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George Will On Detroit Mayor Duggan

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gregb

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Sep 3, 2011
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Certified General Appraiser
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DETROIT -- With biblical succinctness, and foreshadowing a resurrection, Mike Duggan said, "Let there be light!" and 65,000 LED streetlights replaced the 40 percent of the city's streetlights that were broken when he took office in 2014.

They are among the many reasons that on Nov. 7 he, the first white mayor here in 40 years, will win a landslide re-election in a city that is 83 percent black.

Identity politics is frivolous; Detroit, after a bruising rendezvous with reality, is serious about recovering from its near-death experience.

In Duggan, Detroit has found its Fiorello La Guardia -- a short, stocky, cheerful, plainspoken incarnation of his city.

In 1983, when Duggan returned, fresh from the University of Michigan Law School, "there was nobody my age on the streets." The Houston Chronicle was being sold at a busy intersection to unemployed autoworkers scanning the classifieds for Texas jobs.

In 1950, Detroit was comparable to, and perhaps richer (by per capita income) than, Chicago. Soon, however, it was bleeding population, heading for bankruptcy as Greece on the Great Lakes, a dystopia plagued by de-industrialization, soaring crime, packs of feral dogs and a political class featuring incompetents leavened by felons.

Duggan, a Democrat in a city with nonpartisan elections, won in 2013 as a write-in candidate, telling voters, "You invite me to your home, I show up."

Hundreds of house parties later, he was custodian of a prostrate city that had shed 260,000 residents in 13 years. Its 143 square miles could hold San Francisco, Boston and Manhattan with room to spare.

By 2000, cattle could have been grazed in vast post-urban swaths. In 1950, the city had been home to 1.8 million; by 2013, it held two-thirds fewer. In the stampede away, many people abandoned their houses to the Midwestern elements.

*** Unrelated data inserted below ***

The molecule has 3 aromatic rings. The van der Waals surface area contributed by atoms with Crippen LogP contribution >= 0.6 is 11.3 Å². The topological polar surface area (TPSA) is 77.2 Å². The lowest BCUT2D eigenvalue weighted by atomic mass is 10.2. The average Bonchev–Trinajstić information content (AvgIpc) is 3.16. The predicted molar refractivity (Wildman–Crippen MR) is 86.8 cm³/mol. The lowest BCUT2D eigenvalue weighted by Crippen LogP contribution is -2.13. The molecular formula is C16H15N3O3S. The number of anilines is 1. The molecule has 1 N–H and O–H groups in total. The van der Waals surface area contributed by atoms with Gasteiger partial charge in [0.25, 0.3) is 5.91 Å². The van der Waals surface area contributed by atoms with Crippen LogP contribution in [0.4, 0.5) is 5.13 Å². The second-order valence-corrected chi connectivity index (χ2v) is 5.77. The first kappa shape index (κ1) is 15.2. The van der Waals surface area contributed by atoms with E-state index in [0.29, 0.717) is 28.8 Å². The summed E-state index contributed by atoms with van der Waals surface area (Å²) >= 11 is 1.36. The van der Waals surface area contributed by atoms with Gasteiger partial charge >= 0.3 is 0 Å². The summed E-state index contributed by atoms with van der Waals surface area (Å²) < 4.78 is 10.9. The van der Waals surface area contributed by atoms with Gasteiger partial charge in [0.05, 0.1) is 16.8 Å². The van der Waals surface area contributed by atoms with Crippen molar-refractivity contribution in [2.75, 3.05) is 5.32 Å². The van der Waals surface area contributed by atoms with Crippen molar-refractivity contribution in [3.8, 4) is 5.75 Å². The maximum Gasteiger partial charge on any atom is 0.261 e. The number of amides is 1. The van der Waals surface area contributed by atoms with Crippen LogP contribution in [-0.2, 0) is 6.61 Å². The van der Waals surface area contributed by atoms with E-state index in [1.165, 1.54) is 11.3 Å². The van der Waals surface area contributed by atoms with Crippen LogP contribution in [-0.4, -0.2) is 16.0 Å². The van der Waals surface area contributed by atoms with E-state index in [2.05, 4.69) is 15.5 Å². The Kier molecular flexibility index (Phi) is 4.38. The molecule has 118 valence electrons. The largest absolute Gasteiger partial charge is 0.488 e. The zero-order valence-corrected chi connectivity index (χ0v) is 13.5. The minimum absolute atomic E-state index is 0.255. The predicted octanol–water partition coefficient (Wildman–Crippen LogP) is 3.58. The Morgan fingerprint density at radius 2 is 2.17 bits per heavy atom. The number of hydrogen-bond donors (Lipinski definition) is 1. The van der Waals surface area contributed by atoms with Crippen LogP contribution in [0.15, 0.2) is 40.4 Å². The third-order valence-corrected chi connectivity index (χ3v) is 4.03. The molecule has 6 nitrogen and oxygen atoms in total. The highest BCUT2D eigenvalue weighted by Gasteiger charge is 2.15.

Most mayors brag about building; Duggan does, too, but also about demolishing -- 12,000 abandoned structures since 2014. His "board-up brigades" -- this distinctively Detroit -- will seal off 11,000 and demolish 9,000 within two years. Says Duggan: "Tear down the burned-out houses, people will buy the others."

Police and EMS response times have been drastically reduced; 275 parks are fully maintained, up from 25 four years ago, when the grass was sometimes taller than the 8-year-olds. Such granular attention to the small stuff is having a huge payoff: Residential utility hookups are increasing. For the first time in his 59 years, the city is expected to grow. "We can't build office space fast enough" for firms moving here because "millennials don't want to move to the suburbs and drive a minivan."

However, a successful city requires a large middle class, which cannot exist without good schools to anchor young families. Detroit's future hinges on this. And on candor about Detroit's past. In this 50th anniversary of the 1967 riots (43 killed, 342 injured), Duggan in a recent speech recalled the 1943 riot (34 killed, 700 injured) ignited by housing grievances among the 200,000 Southern blacks in congested wartime Detroit, the "arsenal of democracy." Duggan said:

The seeds of Detroit's violent decline were sown by federal policy. Created in 1934, the Federal Housing Administration invented and enforced "redlining," explicitly steering new mortgages away from blacks in order to maintain the racial homogeneity of neighborhoods. A 1946 FHA manual said: "Incompatible racial groups should not be permitted to live in the same communities."
 
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